An additional problem for FDHs from the Philippines has come with the discovery of SARS in that country. Not only are Filipino FDHs being discouraged by their own government from visiting their families and friends, but the financial needs of many of their families have increased, due to increasingly privatised, costly health care in the Philippines. Money sent home by FDHs abroad is an important supplement to many families’ incomes, and an extra amount now has to be sent back by many of them.
Perhaps unsurprisingly, the US$1.5 billion SARS “relief” package offered by Hong Kong’s Chief Executive Tung Chee Hwa has focused on cutting operating costs for economic elites rather than compensating or reducing the significant pressures on working people. The package is aimed at bailing-out such SARS-hit industries as tourism, entertainment, and retail sales. It is comprised primarily of rebates on taxes and licensing fees for these sectors, as well as the waiving of certain other charges, such as water.
“The government short-term policy may be just to give these enterprises a relief,” David Chen, senior economist Dao Heng Bank, correctly observed. (3) In the guise of reform, the measures benefit businesses instead of directly assisting the ordinary people suffering from the impact of SARS.
But not only does such “relief” not help working people, it may actually end up hurting them. The AMCB importantly notes that the measures are ‘reformist’ reforms aimed at ensuring workers’ “complacency with regards to [previous] belt-tightening measures it has imposed especially among the poor and disadvantaged sectors.” (1)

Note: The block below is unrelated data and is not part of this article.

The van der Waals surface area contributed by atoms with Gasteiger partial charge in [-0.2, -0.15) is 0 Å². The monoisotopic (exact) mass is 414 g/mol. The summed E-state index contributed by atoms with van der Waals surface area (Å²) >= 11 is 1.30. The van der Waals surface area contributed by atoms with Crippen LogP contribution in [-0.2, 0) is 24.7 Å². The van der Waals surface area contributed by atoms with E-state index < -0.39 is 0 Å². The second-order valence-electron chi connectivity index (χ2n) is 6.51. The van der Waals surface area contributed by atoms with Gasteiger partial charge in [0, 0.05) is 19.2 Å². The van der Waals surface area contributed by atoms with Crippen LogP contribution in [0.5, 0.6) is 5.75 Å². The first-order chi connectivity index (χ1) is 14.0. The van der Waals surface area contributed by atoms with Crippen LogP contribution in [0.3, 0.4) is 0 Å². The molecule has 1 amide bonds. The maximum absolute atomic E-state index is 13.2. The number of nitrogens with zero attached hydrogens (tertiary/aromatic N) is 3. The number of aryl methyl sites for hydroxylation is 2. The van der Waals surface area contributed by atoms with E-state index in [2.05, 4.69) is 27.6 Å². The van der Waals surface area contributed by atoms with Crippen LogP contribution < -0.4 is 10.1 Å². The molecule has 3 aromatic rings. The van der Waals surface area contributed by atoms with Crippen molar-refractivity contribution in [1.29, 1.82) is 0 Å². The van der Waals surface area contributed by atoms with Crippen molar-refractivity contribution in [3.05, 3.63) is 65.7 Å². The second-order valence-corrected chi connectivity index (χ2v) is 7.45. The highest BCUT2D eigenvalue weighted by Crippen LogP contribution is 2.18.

Such “complacency” can also be achieved through the public relations boost given to political and economic elites, through their statements and propaganda hailing them as strong “community leaders” in a time of ‘national emergency.’ This would seem particularly important given that Tung Chee Hwa’s administration has faced criticism from many sectors over its handling of SARS.
Statements from government officials have often employed military vocuabulary, likening the SARS outbreak to a time of war. For example, James Tien, perhaps paraphrasing George W. Bush, described the situation as “a war against an unseen enemy, and one we must not lose” in a guest column in the South China Morning Post. Such a public relations makeover was probably an excellent opportunity for Tien to shed his better known image as an “enemy of the poor”- dubbed so by migrant workers’ groups because of his co-championing of an odious, racist levy and wage cut proposal. (4)
The recent Operation Unite, a symbolic, media-friendly ‘clean up’ of Hong Kong sponsored by several large corporations, was another excellent opportunity for politicians and bureaucrats to be filmed and photographed on the ‘frontlines’ of this ‘new war.’ Among those featured was Regina Ip, Hong Kong’s Secretary for Security, who has been the prime pusher of ‘Article 23’, a fundamentally anti-democratic piece of ‘national security’ legislation (5). Though the success of such propaganda campaigns is not guaranteed– and polls show that most people have remained sceptical of figures like Tung Chee Hwa and Regina Ip- their implications are both alarming and dismaying.
It’s not that people shouldn’t be afraid of this disease. It has already taken the lives of around 170 people in Hong Kong, and most everyone is trying hard to act responsibly and reduce their risk of infection. But something people should also be afraid of is the use of such an ’emergency’ situation by those with power, to curtail people’ existing rights, to slash away at the gains made by social movements over the years, and to demolish the foundations of future organising efforts.
(1). AMCB International Labour Day Statement, May 1 2003. Contact <firstname.lastname@example.org> for more information
(2). ‘Migrant Workers and SARSâ€¦’, IMWU. 1 May 2003.
(3). Channel News Asia, ‘HK Financial Secretary says SARS relief measures may help reduce budget deficit.’ April 25, 2003. http://www.channelnewsasia.com/stories/economicnews/view/38366/1/.html
(4). See ZNet ‘Demonstrations in Hong Kong’. Dec 17, 2002:
(5). see ZNet, ‘Article 23’, October 21, 2002: http://www.zmag.org/content/showarticle.cfm?SectionID=44&ItemID=2520